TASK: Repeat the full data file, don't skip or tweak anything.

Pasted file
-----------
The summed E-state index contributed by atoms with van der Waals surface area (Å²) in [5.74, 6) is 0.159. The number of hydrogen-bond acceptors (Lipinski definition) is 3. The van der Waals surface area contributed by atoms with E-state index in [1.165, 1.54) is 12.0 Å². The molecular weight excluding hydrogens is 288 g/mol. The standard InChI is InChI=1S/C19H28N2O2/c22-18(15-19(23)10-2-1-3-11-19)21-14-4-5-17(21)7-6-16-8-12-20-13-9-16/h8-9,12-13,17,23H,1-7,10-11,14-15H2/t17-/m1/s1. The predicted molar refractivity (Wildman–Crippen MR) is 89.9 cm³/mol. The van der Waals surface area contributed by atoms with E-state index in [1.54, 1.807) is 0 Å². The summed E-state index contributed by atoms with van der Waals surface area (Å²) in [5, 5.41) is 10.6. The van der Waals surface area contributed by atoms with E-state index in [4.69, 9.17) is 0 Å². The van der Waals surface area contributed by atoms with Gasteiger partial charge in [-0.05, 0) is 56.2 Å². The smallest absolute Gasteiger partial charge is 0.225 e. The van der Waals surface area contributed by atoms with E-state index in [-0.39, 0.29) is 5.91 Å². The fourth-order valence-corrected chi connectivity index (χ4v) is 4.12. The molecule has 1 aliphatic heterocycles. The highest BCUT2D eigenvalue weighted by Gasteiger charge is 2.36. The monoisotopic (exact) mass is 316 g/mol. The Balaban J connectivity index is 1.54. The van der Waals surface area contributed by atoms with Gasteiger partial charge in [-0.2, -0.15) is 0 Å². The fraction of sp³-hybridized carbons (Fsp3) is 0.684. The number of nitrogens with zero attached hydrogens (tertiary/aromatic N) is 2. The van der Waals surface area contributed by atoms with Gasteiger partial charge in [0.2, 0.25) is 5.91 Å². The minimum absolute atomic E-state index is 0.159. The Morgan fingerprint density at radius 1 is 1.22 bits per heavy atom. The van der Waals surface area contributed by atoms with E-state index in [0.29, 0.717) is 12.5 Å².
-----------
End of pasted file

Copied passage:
The summed E-state index contributed by atoms with van der Waals surface area (Å²) in [5.74, 6) is 0.159. The number of hydrogen-bond acceptors (Lipinski definition) is 3. The van der Waals surface area contributed by atoms with E-state index in [1.165, 1.54) is 12.0 Å². The molecular weight excluding hydrogens is 288 g/mol. The standard InChI is InChI=1S/C19H28N2O2/c22-18(15-19(23)10-2-1-3-11-19)21-14-4-5-17(21)7-6-16-8-12-20-13-9-16/h8-9,12-13,17,23H,1-7,10-11,14-15H2/t17-/m1/s1. The predicted molar refractivity (Wildman–Crippen MR) is 89.9 cm³/mol. The van der Waals surface area contributed by atoms with E-state index in [1.54, 1.807) is 0 Å². The summed E-state index contributed by atoms with van der Waals surface area (Å²) in [5, 5.41) is 10.6. The van der Waals surface area contributed by atoms with E-state index in [4.69, 9.17) is 0 Å². The van der Waals surface area contributed by atoms with Gasteiger partial charge in [-0.05, 0) is 56.2 Å². The smallest absolute Gasteiger partial charge is 0.225 e. The van der Waals surface area contributed by atoms with E-state index in [-0.39, 0.29) is 5.91 Å². The fourth-order valence-corrected chi connectivity index (χ4v) is 4.12. The molecule has 1 aliphatic heterocycles. The highest BCUT2D eigenvalue weighted by Gasteiger charge is 2.36. The monoisotopic (exact) mass is 316 g/mol. The Balaban J connectivity index is 1.54. The van der Waals surface area contributed by atoms with Gasteiger partial charge in [-0.2, -0.15) is 0 Å². The fraction of sp³-hybridized carbons (Fsp3) is 0.684. The number of nitrogens with zero attached hydrogens (tertiary/aromatic N) is 2. The van der Waals surface area contributed by atoms with Gasteiger partial charge in [0.2, 0.25) is 5.91 Å². The minimum absolute atomic E-state index is 0.159. The Morgan fingerprint density at radius 1 is 1.22 bits per heavy atom. The van der Waals surface area contributed by atoms with E-state index in [0.29, 0.717) is 12.5 Å².